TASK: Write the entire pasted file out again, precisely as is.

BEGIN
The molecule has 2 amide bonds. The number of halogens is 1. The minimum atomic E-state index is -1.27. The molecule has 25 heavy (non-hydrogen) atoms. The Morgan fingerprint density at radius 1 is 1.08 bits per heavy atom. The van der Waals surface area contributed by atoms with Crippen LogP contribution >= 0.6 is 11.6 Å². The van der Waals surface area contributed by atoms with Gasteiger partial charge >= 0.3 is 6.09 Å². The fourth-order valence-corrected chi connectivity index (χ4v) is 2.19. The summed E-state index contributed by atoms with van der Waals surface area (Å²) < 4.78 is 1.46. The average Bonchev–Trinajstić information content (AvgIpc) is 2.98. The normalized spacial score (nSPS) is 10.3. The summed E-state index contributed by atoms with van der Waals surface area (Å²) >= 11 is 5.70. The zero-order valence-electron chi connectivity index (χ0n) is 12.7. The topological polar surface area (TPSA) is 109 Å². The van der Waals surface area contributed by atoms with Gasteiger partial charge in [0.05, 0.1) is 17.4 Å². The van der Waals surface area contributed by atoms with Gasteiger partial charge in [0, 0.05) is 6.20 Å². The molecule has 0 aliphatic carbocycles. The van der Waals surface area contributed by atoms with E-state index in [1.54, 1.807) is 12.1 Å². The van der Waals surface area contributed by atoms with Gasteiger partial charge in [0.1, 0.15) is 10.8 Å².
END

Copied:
The molecule has 2 amide bonds. The number of halogens is 1. The minimum atomic E-state index is -1.27. The molecule has 25 heavy (non-hydrogen) atoms. The Morgan fingerprint density at radius 1 is 1.08 bits per heavy atom. The van der Waals surface area contributed by atoms with Crippen LogP contribution >= 0.6 is 11.6 Å². The van der Waals surface area contributed by atoms with Gasteiger partial charge >= 0.3 is 6.09 Å². The fourth-order valence-corrected chi connectivity index (χ4v) is 2.19. The summed E-state index contributed by atoms with van der Waals surface area (Å²) < 4.78 is 1.46. The average Bonchev–Trinajstić information content (AvgIpc) is 2.98. The normalized spacial score (nSPS) is 10.3. The summed E-state index contributed by atoms with van der Waals surface area (Å²) >= 11 is 5.70. The zero-order valence-electron chi connectivity index (χ0n) is 12.7. The topological polar surface area (TPSA) is 109 Å². The van der Waals surface area contributed by atoms with Gasteiger partial charge in [0.05, 0.1) is 17.4 Å². The van der Waals surface area contributed by atoms with Gasteiger partial charge in [0, 0.05) is 6.20 Å². The molecule has 0 aliphatic carbocycles. The van der Waals surface area contributed by atoms with E-state index in [1.54, 1.807) is 12.1 Å². The van der Waals surface area contributed by atoms with Gasteiger partial charge in [0.1, 0.15) is 10.8 Å².